A total of 20,000 adult social care services have registered with the Care Quality Commission (CQC).
Over the summer the CQC has been registering adult social care providers under the Health and Social Care Act 2008.
By the deadline for registration on 1 October the regulator reported that it had registered 9,400 providers, operating 20,000 services.
The number of services registered under the previous system was estimated to be 24,000, but there are 2,000 providers yet to be registered by the CQC. These will make up the shortfall of 4,000 services because a single provider may run multiple services.
Of the 2,000 providers yet to register, 600 had errors in their initial registration forms and 430 are yet to be called to register because they were new providers which registered under the old system just before it was scrapped. The CQC has been unable to contact 1,300 providers, some of which may have stopped operating.
Des Kelly, executive director of the National Care Forum, said he had been concerned some providers would choose to stop providing services because, he said, the last time a new registration system was introduced about 5% of services decided to close.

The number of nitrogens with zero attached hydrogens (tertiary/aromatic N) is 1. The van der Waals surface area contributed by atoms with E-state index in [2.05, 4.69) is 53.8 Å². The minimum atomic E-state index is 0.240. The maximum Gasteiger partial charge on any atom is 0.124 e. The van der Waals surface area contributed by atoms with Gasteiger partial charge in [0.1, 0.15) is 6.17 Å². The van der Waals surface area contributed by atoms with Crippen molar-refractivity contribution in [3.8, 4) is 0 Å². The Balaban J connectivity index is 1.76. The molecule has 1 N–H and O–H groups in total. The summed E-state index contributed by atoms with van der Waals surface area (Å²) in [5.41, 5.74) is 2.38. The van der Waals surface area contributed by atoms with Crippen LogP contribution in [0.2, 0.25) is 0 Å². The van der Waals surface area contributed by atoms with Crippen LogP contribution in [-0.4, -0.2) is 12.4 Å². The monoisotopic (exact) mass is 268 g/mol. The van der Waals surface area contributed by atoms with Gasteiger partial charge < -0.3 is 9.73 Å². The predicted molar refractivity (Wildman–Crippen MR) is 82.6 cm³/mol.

The CQC does not plan to take action against any unregistered providers on 1 October until it has established the reasons for their non-registration.
Sector heads acknowledged the difficulty the CQC faced in registering a large number of adult social care providers.
Sheila Scott, chief executive of the National Care Association, said: “My members would like some absolute clarity right now about what is going to happen next and when they will be inspected.”
What do you think? Join the debate on CareSpace
Keep up to date with the latest developments in social care. Sign up to our daily and weekly emails